|

Love Up Close

The beauty of simply witnessing life.

My mother came to visit. This was a big deal because these days we live five thousand kilometres apart and I hadn’t seen her since I was home last year when my dad died. We email and video-chat fairly regularly, but that isn’t the same. It isn’t face-to-face.

She came at the end of September and stayed with us for a month. When I told friends about this visit, they paused, then asked rather deliberately how it “actually” was. A whole month with your mother in your house? 

It was wonderful. 

We didn’t do anything particularly grand. A couple day trips on the weekend when the kids weren’t in school. A few nice lunches out and morning walks in the park. Most of the time, we stayed home, just the two of us, drinking coffee and talking, telling stories, and remembering together. The kids were at school all day and my husband at work, and I sat with my mother in the kitchen. In the afternoon when my teenaged daughter came home, she asked what we’d done all day. Talked. Ate lunch. Talked some more. Not much, really. And everything. My daughter laughed at that and hugged her grandmother, then asked if we needed another pot of coffee.

It was wonderful to have my mother there with us in our house, just fitting in with our daily life. Some days, it rained, and the kids came home sodden and grumpy. Other days, there were errands to worry about and things going wrong. I had writing deadlines to meet or I forgot to do something important or there was too much homework in the evening or someone caught another cold and didn’t want to go to school. These weren’t perfect days and we weren’t all on our best behaviour all the time, but it was so good to be together in the midst of real life.

Close enough to really see

A friend once told me that, as a mother, she felt it was her role to witness her child’s life. To be there – really there – and share whatever he wanted to show her. To her, this attention felt like active love. She may not have been able to smooth every path or light up the shadows for him, but she could be present.

In those kitchen days last month, I felt witnessed, which felt like a blessing. It also felt mutual because there she was, my far-away mom, close enough to really see.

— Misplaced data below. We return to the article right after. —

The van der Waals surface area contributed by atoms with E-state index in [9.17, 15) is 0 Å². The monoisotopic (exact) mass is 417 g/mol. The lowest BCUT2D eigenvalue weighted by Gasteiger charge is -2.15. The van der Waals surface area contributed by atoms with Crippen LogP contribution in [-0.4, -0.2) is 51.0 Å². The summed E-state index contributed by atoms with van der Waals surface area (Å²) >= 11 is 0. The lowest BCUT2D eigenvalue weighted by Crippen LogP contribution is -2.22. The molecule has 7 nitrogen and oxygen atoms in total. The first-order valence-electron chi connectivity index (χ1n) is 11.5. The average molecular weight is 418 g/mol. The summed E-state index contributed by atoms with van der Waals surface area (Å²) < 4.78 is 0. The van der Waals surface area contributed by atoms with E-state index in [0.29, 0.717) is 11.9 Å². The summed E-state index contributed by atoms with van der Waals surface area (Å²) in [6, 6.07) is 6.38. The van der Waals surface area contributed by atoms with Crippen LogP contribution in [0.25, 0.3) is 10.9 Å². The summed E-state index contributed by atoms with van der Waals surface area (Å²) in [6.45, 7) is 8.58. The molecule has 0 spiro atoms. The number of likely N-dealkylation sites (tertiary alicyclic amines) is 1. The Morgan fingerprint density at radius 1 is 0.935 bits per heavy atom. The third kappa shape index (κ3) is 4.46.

As parents, we witness our children, and as children, we also witness our parents because they are the first ones who taught us how to live. Not abstractly or only by instruction, but up close as we spend time with each other. That precious with.

And in this season 

Advent and Christmas are now on the horizon, and this with comes into sharper focus. With grows loud at this time of year. All through December, there are Advent service and we listen together to the prophets’ petitions and their ongoing desire for God’s just and saving presence with the people. Days grow short, and we gather together in our communities, celebrating the season with sparkle, story and song. We travel through the cold to be with family. Then, at Christmas itself, we celebrate that Christ is born among us to be with us. 

This with emphasizes togetherness but also protects individuality. With is nearness and active, and every with echoes the opening to the Gospel of John: “In the beginning was the Word, and the Word was with God. . . .” And so we, too, are called to be with God and with each other.  

This is a gift because, incarnate among us, the Word’s own life was witnessed and could witness our human life up close. “And the Word became flesh and lived among us and we have seen his Glory.” Not distant now, but face-to-face. In every face we see. In this and every season.

Author

  • Katie Munnik

    Katie is an Ottawa writer living in Cardiff with her spouse and three growing children. You can also find Katie on Twitter @messy_table.

You just read something for free. How can a small Canadian publication offer quality, award-winning content online with no paywall?

Because of the generosity of readers like you.

Be our

Theo

Just think about Vincent van Gogh, who only sold one painting in his lifetime. How did he keep going? Because of the support of his brother, Theo. And now over 900 exceptional Vincent van Gogh paintings are famous worldwide.

You can be our Theo.

As you read this, we’re hard at work on new content. Like Vincent, we’re trying to create something unique. Hope-filled, independent journalism feels just as urgent and just as unlikely as van Gogh’s bold brushstrokes. We need readers like you who believe in this work, and who provide us with the resources to do it. Enable us to pursue stories of renewal:

Similar Posts

Leave a Reply

Your email address will not be published. Required fields are marked *